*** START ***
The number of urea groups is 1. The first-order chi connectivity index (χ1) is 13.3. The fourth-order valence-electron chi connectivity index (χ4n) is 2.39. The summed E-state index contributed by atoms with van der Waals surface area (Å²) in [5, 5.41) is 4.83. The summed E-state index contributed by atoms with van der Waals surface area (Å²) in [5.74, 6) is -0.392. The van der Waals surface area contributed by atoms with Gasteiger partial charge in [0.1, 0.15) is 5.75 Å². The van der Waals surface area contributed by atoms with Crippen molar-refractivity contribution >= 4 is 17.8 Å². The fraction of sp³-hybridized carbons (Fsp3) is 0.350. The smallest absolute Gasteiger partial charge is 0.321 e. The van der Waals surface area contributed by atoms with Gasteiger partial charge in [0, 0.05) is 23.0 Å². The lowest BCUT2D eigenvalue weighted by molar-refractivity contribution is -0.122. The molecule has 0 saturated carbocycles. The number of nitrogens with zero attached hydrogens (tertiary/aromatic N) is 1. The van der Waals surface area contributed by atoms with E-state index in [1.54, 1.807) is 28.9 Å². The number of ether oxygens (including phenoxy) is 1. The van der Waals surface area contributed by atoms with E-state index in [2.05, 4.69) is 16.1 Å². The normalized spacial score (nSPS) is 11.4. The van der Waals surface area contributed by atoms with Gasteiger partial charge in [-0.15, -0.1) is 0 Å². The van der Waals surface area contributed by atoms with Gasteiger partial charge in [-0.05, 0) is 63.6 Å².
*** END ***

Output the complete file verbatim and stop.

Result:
The number of urea groups is 1. The first-order chi connectivity index (χ1) is 13.3. The fourth-order valence-electron chi connectivity index (χ4n) is 2.39. The summed E-state index contributed by atoms with van der Waals surface area (Å²) in [5, 5.41) is 4.83. The summed E-state index contributed by atoms with van der Waals surface area (Å²) in [5.74, 6) is -0.392. The van der Waals surface area contributed by atoms with Gasteiger partial charge in [0.1, 0.15) is 5.75 Å². The van der Waals surface area contributed by atoms with Crippen molar-refractivity contribution >= 4 is 17.8 Å². The fraction of sp³-hybridized carbons (Fsp3) is 0.350. The smallest absolute Gasteiger partial charge is 0.321 e. The van der Waals surface area contributed by atoms with Gasteiger partial charge in [0, 0.05) is 23.0 Å². The lowest BCUT2D eigenvalue weighted by molar-refractivity contribution is -0.122. The molecule has 0 saturated carbocycles. The number of nitrogens with zero attached hydrogens (tertiary/aromatic N) is 1. The van der Waals surface area contributed by atoms with E-state index in [1.54, 1.807) is 28.9 Å². The number of ether oxygens (including phenoxy) is 1. The van der Waals surface area contributed by atoms with E-state index in [2.05, 4.69) is 16.1 Å². The normalized spacial score (nSPS) is 11.4. The van der Waals surface area contributed by atoms with Gasteiger partial charge in [-0.15, -0.1) is 0 Å². The van der Waals surface area contributed by atoms with Gasteiger partial charge in [-0.05, 0) is 63.6 Å².